Hong Kong police arrest 210 people over swindling residents out of HK$330 million

Sung said during the crackdown that ended on Tuesday, officers thwarted the transfer of HK$3.17 million in crime proceeds generated from deception.

“The 210 arrestees were linked to 152 reports of deception with financial losses reaching HK$330 million,” she said.

A source familiar with the case said the suspects, aged 15 and 18, included 208 holders of stooge accounts.

Police have confiscated bank cards, mobile phones and documents. Photo: Handout

According to police, stooge account holders loan or sell their bank accounts to fraud syndicates to collect scammed money and launder crime proceeds in exchange for monetary rewards.

The insider said that among the suspects were two boys and one girl, aged either 15 or 16, who included a stooge account holder or helped criminals collect scammed money from victims.

“Investigations revealed that criminal syndicates approached youngsters through online games and dating apps, and took advantage of their desires for quick pocket money to lure them into handling crime proceeds with so-called generous rewards ranging from HK$1,000 to 2,000,” Sung said.

The chief inspector reminded the public that regardless of age, providing bank accounts for others to handle illegal funds was a criminal offence.

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She urged parents to be more vigilant and teach their children about safeguarding personal information and bank account details to avoid being exploited by criminals.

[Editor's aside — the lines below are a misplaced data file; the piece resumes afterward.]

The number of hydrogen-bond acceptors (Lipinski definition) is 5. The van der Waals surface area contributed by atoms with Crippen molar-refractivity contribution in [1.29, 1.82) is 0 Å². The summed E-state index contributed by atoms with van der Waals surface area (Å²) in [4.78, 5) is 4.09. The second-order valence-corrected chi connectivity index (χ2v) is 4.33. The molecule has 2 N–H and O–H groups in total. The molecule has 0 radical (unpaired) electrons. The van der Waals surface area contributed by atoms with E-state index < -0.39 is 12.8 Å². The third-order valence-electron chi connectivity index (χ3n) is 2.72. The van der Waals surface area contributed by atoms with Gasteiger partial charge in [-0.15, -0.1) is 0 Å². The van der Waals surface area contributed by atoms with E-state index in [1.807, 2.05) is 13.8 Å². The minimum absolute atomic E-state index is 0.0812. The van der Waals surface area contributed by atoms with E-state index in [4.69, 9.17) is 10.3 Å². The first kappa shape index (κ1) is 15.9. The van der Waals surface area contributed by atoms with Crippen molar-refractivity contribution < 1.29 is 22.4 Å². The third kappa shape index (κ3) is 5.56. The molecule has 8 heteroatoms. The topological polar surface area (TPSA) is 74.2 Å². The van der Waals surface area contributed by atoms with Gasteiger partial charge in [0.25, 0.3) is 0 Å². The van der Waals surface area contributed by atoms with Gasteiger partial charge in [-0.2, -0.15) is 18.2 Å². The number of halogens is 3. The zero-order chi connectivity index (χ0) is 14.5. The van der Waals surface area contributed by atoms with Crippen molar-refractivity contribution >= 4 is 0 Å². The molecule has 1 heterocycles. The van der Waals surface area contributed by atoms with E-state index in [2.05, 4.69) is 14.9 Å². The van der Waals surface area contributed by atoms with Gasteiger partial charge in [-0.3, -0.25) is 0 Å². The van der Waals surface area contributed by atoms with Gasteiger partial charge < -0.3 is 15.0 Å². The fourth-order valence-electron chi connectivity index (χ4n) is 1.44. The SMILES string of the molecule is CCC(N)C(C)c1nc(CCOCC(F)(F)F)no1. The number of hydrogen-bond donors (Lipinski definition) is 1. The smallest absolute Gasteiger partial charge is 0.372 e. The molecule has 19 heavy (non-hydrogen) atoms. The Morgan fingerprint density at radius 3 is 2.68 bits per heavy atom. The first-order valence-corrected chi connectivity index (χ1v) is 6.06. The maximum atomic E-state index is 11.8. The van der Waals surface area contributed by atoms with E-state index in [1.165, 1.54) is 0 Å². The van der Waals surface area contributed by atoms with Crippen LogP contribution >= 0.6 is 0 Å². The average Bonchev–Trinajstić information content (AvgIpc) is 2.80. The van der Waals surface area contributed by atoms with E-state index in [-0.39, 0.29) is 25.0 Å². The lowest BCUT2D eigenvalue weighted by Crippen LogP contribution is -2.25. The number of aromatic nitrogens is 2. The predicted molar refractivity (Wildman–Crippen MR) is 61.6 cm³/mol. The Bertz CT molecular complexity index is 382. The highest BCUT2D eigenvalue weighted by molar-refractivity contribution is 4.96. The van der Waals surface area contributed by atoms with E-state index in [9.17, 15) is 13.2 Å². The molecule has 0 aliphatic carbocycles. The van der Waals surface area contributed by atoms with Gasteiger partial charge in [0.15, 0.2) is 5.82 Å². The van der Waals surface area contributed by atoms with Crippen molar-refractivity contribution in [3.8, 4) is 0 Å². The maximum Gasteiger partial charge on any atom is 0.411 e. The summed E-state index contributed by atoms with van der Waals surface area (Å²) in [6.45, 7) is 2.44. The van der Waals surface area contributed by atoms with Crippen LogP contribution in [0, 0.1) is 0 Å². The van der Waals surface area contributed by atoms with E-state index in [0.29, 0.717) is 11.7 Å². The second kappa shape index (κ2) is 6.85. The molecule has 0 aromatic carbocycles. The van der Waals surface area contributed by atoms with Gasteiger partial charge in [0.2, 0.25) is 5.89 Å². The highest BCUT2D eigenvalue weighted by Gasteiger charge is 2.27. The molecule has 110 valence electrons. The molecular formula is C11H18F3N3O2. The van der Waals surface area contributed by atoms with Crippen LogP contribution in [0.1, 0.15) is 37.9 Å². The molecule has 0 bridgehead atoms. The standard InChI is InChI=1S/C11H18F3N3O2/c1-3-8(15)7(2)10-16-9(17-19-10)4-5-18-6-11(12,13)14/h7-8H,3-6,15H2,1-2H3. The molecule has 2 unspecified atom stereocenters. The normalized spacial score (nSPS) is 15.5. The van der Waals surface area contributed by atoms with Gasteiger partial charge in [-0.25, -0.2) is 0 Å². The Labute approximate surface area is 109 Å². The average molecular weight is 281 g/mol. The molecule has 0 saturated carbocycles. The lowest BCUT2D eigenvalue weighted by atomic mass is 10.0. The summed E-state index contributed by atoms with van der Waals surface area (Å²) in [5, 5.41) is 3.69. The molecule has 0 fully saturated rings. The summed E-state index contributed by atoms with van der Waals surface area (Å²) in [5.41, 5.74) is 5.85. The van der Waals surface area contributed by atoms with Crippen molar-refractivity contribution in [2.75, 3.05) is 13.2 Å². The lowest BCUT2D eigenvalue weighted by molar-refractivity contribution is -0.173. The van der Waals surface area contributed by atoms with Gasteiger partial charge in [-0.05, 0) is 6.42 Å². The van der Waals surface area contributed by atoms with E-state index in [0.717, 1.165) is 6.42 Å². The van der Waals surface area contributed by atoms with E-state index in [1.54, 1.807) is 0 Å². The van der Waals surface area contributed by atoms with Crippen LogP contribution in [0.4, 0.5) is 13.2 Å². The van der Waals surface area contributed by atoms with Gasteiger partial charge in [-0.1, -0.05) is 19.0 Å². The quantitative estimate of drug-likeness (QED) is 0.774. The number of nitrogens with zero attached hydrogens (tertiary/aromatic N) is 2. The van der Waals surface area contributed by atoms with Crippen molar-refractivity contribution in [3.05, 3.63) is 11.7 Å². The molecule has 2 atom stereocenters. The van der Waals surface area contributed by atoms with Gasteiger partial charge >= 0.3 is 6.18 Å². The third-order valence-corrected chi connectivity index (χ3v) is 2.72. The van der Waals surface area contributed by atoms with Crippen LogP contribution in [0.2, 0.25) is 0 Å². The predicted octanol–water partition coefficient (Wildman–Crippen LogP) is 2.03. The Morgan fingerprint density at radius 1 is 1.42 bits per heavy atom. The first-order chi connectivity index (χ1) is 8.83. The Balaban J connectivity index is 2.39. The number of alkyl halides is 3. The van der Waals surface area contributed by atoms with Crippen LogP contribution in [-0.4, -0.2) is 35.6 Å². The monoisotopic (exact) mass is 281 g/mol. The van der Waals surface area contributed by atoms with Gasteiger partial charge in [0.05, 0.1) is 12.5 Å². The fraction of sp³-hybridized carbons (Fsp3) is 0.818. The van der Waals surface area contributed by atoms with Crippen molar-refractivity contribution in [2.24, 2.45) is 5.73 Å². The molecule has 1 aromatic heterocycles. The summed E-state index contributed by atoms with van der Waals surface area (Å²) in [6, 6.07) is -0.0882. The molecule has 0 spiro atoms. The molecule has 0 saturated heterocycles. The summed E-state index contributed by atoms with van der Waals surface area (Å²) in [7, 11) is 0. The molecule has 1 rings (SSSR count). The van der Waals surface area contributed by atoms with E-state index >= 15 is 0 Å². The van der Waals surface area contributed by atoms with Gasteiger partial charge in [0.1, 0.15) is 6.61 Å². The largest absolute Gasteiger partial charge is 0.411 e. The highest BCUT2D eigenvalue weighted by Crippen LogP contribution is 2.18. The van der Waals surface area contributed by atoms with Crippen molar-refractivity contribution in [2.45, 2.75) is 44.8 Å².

According to police, the victims in the 152 cases included a retiree who was duped out of HK$32 million after being tricked into setting up an account in a sham trading platform to invest in cryptocurrency.

Inspector Lee Shing-yan of the same unit said most of the victims were targeted by fraudsters posing as investment experts.

“They were tricked into thinking that they had found a gold mine because their accounts [with the bogus trading platforms] showed continuous growth in their returns. They then kept investing more money,” Lee said.

She said that in fact, it was a trap set by scammers who controlled fake information, including the price of digital coins and positive returns, displayed on bogus trading platforms.

Police have said they raided 151 locations during the operation. Photo: Handout

Other types of deception included online employment fraud with one of the victims losing HK$3.75 million after being lured into carrying out fake promotions to earn commission.

Sung said the victim introduced so-called online promotion work, also known as click farming, to friends who were also conned.

Money laundering or fraud is punishable by up to 14 years in jail, according to the force.

The city recorded a 42.6 per cent increase in all types of deception to 39,824 reports last year from 27,923 in 2022.

The amount lost went up by 89 per cent to HK$9.1 billion in 2023 from the HK$4.8 billion recorded the year before.

Reports of online technology crimes accounted for 85 per cent of all deception cases last year. Such crimes included online investment fraud, love scams, email fraud, e-shopping swindles and employment scams.


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